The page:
Fetal development: The 2nd trimester
Fetal development takes on new meaning in the second trimester. Highlights might include finding out your baby's sex and feeling your baby move.By Mayo Clinic Staff
As your pregnancy progresses, your baby might begin to seem more real. Two months ago, your baby was a cluster of cells. Now he or she has functioning organs, nerves and muscles. Find out what happens during the second trimester by checking out this weekly calendar of events. Keep in mind that measurements are approximate.
Week 13: Urine forms
Thirteen weeks into your pregnancy, or 11 weeks after conception, your baby is beginning to make urine and release it into the amniotic sac, making amniotic fluid. Yes, that's right. Your baby swallows the amniotic fluid and then urinates it back into the amniotic sac, making amniotic fluid.
Bones are beginning to harden in your baby's skeleton, especially in the head and long bones. Your baby's skin is still thin and transparent, but it will start to thicken soon.
Week 14: Baby's sex becoming apparent
Fourteen weeks into your pregnancy, or 12 weeks after conception, your baby's neck has become more defined and the lower limbs are well-developed. Red blood cells are forming in your baby's spleen.
Your baby's sex will become apparent this week or in the coming weeks.
By now your baby might be almost 3 1/2 inches (87 millimeters) long from crown to rump and weigh about 1 1/2 ounces (45 grams).
Week 15: Baby's scalp pattern develops
Fifteen weeks into your pregnancy, or 13 weeks after conception, your baby is growing rapidly. Bone development continues and will become visible on ultrasound images in a few weeks. Your baby's scalp hair pattern also is forming.
Week 16: Baby's eyes move
Sixteen weeks into your pregnancy, or 14 weeks after conception, your baby's head is erect. His or her eyes can slowly move. The ears are close to reaching their final position.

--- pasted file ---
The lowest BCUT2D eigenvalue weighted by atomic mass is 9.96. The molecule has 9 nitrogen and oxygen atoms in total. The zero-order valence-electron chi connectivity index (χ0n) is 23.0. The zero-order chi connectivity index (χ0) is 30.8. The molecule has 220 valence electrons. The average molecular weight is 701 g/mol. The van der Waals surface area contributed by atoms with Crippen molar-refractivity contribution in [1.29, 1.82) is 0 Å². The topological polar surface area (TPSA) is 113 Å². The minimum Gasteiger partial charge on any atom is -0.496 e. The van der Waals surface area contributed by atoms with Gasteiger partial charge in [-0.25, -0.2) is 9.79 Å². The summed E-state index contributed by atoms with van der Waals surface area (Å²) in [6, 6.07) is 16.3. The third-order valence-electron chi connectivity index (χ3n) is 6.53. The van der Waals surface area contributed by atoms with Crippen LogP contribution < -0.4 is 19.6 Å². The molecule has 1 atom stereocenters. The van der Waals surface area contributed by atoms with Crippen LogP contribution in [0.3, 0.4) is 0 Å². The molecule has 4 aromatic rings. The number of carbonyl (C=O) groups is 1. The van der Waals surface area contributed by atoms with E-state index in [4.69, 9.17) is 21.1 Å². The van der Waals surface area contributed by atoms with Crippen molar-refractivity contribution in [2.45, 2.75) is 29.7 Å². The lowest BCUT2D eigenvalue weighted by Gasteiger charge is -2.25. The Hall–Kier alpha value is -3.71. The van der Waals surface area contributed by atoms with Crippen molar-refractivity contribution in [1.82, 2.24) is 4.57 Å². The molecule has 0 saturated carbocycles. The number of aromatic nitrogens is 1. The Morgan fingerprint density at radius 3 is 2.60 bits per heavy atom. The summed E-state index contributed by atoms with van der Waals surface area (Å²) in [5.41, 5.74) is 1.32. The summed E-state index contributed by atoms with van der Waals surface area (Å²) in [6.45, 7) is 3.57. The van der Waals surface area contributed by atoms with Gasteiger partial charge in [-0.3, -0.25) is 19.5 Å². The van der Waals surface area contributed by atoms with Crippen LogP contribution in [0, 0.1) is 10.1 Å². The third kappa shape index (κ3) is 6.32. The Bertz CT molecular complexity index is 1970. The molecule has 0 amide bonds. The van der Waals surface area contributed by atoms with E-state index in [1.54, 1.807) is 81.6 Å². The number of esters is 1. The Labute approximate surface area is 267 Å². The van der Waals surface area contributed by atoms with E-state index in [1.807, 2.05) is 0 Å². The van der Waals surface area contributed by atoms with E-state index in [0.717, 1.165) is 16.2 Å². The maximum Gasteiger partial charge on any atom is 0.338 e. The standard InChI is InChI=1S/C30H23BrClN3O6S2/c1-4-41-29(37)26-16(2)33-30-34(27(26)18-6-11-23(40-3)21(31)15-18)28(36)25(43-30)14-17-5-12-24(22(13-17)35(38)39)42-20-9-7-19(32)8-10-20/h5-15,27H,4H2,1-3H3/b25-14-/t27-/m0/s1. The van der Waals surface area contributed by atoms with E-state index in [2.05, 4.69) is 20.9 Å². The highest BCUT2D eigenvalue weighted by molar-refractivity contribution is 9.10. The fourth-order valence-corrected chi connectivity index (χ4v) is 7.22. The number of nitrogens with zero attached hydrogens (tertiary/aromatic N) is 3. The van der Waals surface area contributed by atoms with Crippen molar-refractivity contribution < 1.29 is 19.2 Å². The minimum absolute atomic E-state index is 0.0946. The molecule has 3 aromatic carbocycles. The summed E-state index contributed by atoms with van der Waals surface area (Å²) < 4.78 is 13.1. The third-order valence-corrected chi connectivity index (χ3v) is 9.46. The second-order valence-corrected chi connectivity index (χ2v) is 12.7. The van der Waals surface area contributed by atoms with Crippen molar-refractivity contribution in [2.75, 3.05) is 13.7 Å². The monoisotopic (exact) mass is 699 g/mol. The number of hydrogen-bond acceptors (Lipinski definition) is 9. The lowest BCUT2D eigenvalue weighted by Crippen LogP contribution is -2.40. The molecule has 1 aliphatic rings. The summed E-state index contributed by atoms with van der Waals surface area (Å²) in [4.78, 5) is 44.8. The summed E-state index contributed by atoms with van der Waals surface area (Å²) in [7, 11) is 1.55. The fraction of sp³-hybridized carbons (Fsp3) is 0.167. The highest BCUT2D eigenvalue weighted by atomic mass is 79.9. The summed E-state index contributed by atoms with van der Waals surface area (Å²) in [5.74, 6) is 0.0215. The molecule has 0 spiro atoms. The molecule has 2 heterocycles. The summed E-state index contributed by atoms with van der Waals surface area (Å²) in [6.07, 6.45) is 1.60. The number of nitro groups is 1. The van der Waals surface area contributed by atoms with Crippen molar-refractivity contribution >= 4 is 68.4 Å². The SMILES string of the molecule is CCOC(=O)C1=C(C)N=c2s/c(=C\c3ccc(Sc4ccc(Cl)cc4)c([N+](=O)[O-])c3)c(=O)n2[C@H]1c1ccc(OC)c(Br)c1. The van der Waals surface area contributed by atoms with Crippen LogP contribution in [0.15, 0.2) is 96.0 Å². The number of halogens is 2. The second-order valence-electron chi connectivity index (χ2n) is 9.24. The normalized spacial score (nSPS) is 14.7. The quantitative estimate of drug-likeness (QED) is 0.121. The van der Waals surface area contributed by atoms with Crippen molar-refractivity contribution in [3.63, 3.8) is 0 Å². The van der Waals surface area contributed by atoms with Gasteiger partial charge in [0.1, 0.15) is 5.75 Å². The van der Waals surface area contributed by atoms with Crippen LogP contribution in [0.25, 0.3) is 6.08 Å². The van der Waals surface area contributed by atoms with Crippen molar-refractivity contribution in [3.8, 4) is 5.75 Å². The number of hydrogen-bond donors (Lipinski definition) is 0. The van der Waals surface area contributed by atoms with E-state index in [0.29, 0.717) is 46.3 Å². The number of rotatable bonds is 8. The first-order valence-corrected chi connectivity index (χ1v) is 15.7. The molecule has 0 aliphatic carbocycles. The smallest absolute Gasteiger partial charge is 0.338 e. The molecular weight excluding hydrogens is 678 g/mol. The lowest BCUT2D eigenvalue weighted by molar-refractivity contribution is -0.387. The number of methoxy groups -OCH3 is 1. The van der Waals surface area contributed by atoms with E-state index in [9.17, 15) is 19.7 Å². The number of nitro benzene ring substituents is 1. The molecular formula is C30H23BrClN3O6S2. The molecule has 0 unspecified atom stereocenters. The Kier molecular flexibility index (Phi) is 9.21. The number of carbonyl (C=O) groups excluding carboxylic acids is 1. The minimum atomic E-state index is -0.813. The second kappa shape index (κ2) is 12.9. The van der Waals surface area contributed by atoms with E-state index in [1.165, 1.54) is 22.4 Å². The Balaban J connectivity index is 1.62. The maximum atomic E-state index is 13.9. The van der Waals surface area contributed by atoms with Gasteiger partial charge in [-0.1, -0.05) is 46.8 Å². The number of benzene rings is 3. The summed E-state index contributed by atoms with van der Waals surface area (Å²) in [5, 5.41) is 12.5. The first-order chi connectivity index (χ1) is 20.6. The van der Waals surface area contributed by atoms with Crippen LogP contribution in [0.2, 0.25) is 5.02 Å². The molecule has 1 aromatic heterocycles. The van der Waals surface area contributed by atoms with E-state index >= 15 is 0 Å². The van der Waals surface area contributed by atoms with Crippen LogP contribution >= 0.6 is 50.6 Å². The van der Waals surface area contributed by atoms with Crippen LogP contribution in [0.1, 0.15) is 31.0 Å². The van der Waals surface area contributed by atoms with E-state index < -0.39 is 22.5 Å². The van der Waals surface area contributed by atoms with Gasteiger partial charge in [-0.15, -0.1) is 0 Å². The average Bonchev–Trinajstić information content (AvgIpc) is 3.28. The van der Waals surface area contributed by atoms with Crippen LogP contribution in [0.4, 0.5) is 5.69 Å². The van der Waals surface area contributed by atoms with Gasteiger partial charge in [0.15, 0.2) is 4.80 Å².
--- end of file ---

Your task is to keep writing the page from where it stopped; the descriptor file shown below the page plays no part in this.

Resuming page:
Your baby's limb movements are becoming coordinated and can be detected during ultrasound exams. However, these movements are still too slight to be felt by you.
By now your baby might be more than 4 1/2 inches (120 millimeters) long from crown to rump and weigh close to 4 ounces (110 grams).
Week 17: Baby's toenails develop
Seventeen weeks into your pregnancy, or 15 weeks after conception, toenails appear.
Your baby is becoming more active in the amniotic sac, rolling and flipping. His or her heart is pumping about 100 pints of blood each day.
Week 18: Baby begins to hear
Eighteen weeks into your pregnancy, or 16 weeks after conception, your baby's ears begin to stand out on the sides of his or her head. Your baby might begin to hear. The eyes are beginning to face forward. Your baby's digestive system has started working.
By now your baby might be 5 1/2 inches (140 millimeters) long from crown to rump and weigh 7 ounces (200 grams).
Week 19: Baby develops protective coating
Nineteen weeks into your pregnancy, or 17 weeks after conception, growth slows.
A greasy, cheeselike coating called vernix caseosa begins to cover your baby. The vernix caseosa helps protect your baby's delicate skin from abrasions, chapping and hardening that can result from exposure to amniotic fluid.
For girls, the uterus and vaginal canal are forming.
July 08, 2017
See more In-depth
- American College of Obstetricians and Gynecologists. Your Pregnancy and Childbirth Month to Month. 6th ed. Washington, D.C.: American College of Obstetricians and Gynecologists; 2015.
- Moore KL, et al. The Developing Human: Clinically Oriented Embryology. 10th ed. Philadelphia, Pa.: Saunders Elsevier; 2016.
- Frequently asked questions. Pregnancy FAQ156. Prenatal development: How your baby grows during pregnancy. American College of Obstetricians and Gynecologists. http://www.acog.org/Patients/FAQs/Prenatal-Development-How-Your-Baby-Grows-During-Pregnancy. Accessed June 6, 2017.